Ok, so… it's a bit hypocritical for me to post this, I'll admit it. I mostly make fun of
But I can't deny their influence, which is rampant everywhere from synthpop to Detroit techno and, of course, the industrial and EBM scenes that they had a hand in founding. Their style sounded very dated to me 10 years ago, but now the minimalism sounds fresh--all things come back again, of course.
I choose to post "Let Your Body Learn" from 1987's That Total Age release because to me, it relates well to new wave [and I'm sure the influence goes both ways]. I'm also including a new track from Neon Electronics vs
We're thrilled to be giving away tickets to their upcoming concert on Thanksgiving night. Though lacking in trees, Nitzer Ebb put on a great live show, and I'm sure they won't disappoint. Opening for them is my absolute favorite local-Chicago-via-way-of-Detroit band
Posted: November 19th, 2009
at 3:09am by qbot
Tagged with 1987, 2004, 2009, american, american automatic, better way, bon harris, british, chicago, concert, dancedelic d, david gooday, demento, detroit, douglas mccarthy, ebm, food, french, ghostly, industrial, kill memory crash, let your body learn, minimalism, mute, neon electronics, nitzer ebb, runestones, talking to trees, techno, thanksgiving, that total age, the hacker, tickets, witchcraft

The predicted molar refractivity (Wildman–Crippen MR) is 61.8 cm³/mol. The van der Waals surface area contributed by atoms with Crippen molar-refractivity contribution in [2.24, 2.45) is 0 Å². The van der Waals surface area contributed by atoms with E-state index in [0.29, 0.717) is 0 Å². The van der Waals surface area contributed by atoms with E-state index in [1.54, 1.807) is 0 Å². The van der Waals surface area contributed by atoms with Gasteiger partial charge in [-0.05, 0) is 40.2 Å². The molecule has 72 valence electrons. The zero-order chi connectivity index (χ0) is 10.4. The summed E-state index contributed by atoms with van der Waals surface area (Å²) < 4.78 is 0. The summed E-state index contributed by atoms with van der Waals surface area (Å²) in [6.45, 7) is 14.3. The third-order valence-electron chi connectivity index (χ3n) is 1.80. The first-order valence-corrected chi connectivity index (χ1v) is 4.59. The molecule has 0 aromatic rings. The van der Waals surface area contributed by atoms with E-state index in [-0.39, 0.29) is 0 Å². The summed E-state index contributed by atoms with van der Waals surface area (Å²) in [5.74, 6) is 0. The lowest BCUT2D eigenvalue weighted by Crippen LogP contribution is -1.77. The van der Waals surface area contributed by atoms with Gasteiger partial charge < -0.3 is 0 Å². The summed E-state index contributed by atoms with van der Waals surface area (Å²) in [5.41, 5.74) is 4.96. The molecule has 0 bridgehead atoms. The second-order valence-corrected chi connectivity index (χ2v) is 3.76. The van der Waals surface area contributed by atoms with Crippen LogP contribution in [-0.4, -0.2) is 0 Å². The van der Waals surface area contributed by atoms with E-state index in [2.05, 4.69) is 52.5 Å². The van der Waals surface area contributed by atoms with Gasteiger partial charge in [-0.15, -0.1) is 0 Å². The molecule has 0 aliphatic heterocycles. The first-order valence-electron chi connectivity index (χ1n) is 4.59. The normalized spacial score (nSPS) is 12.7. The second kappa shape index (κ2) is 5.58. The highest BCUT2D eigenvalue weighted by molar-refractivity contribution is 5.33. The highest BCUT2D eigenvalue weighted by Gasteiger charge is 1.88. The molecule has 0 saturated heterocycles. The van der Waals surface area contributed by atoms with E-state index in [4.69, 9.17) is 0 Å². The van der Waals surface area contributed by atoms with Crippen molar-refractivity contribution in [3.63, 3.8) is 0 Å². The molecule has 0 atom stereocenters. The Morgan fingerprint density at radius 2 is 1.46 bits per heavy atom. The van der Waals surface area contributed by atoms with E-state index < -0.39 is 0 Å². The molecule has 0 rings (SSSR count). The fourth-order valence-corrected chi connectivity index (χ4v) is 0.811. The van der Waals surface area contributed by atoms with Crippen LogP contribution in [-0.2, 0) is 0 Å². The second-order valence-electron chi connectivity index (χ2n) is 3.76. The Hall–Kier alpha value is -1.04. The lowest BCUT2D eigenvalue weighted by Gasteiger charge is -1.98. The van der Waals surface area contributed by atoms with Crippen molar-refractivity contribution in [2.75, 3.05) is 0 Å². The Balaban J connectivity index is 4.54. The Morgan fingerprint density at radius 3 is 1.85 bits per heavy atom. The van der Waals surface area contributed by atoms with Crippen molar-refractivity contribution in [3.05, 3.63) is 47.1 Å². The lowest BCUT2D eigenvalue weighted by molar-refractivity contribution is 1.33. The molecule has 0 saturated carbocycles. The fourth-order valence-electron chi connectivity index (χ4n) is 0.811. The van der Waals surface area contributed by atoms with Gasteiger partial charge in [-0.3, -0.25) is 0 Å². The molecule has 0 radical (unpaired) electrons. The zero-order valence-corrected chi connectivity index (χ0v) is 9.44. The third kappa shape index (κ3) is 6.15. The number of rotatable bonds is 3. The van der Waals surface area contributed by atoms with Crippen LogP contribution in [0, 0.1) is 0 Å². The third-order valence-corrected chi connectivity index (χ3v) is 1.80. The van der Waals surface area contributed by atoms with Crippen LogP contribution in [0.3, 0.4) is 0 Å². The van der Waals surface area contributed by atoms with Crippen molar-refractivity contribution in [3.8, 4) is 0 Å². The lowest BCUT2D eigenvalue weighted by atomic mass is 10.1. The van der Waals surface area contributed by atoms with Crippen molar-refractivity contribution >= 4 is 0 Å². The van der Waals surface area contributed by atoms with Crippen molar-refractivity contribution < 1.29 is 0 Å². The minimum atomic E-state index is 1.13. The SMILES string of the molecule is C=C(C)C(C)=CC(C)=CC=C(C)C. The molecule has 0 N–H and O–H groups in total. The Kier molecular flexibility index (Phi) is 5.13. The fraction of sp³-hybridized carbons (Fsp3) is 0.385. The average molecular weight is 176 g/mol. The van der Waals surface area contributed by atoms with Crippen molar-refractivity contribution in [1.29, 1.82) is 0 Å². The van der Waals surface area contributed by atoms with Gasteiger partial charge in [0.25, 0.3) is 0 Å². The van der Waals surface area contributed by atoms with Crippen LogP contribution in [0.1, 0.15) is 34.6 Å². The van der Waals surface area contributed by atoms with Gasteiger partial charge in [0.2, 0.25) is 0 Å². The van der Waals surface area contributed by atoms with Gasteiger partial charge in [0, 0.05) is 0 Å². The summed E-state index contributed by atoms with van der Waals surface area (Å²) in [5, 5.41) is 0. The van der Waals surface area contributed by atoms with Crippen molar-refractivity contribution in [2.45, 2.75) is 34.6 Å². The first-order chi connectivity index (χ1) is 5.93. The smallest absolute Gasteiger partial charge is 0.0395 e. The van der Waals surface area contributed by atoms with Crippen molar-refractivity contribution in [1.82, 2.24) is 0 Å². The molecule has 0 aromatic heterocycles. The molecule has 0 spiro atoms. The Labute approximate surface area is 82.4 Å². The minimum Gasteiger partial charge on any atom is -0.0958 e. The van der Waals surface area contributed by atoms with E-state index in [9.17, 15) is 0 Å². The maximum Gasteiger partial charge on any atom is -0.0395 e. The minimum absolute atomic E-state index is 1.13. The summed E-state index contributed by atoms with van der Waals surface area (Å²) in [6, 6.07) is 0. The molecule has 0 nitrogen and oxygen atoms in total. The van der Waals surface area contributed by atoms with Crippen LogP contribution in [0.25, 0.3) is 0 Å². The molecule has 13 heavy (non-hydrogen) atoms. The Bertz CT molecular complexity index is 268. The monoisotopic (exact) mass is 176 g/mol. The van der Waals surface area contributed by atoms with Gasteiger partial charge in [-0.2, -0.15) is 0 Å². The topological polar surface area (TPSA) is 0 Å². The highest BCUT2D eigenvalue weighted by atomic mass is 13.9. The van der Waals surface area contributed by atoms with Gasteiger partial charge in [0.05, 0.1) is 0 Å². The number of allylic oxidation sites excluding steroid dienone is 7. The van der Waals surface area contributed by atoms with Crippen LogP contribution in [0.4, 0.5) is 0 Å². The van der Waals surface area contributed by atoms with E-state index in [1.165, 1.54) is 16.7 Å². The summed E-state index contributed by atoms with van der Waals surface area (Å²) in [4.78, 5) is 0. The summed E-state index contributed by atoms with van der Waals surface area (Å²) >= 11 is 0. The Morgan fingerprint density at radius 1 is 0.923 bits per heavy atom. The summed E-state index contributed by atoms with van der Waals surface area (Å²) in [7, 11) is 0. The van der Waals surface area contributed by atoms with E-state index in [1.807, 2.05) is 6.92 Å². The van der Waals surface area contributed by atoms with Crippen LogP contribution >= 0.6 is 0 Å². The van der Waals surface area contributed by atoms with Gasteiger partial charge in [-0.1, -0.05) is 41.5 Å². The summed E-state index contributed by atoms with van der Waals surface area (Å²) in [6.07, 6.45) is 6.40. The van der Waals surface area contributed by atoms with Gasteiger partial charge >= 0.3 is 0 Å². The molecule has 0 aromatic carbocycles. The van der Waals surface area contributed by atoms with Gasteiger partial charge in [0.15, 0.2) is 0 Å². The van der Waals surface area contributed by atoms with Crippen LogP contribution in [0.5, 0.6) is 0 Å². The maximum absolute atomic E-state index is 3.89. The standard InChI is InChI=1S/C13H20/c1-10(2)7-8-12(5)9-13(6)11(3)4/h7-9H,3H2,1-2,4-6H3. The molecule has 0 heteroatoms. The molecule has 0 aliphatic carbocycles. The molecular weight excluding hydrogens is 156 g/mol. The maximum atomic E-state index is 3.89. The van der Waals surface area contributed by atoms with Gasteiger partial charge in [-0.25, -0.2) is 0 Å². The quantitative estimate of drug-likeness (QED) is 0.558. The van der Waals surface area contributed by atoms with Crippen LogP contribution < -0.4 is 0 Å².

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Solvent is a robot. Now, I know what you're saying: "technically he looks like an android" or "robots do not live in Toronto, Canada" or "that's just some dude named Jason Amm", but I'm telling you, I'm a robot. I know robots. Listen to this music, and you'll hear what it is clearly the work of a robot.
It seemed like everyone at the Ghostly International anniversary party tonight was most excited about hearing his live set, and he did not disappoint. This is synthpop in it's most blippy, bleepy, Kraftwerk-inspired moment; this is what deserved the title "futurepop", because this is what we were told pop music was going to sound like in the 21st century. It's a shame that it never went the way so many of us thought it would in the '80s.
The lyrics say it all:
it doesn't seem so long ago
when i loved you, my radio
you promised me so much, but now you've changed
you always played my favorite songs
those robot-disco marathons
inspired me to buy my first machines
From his 2004 album Apples + Synthesizers, available in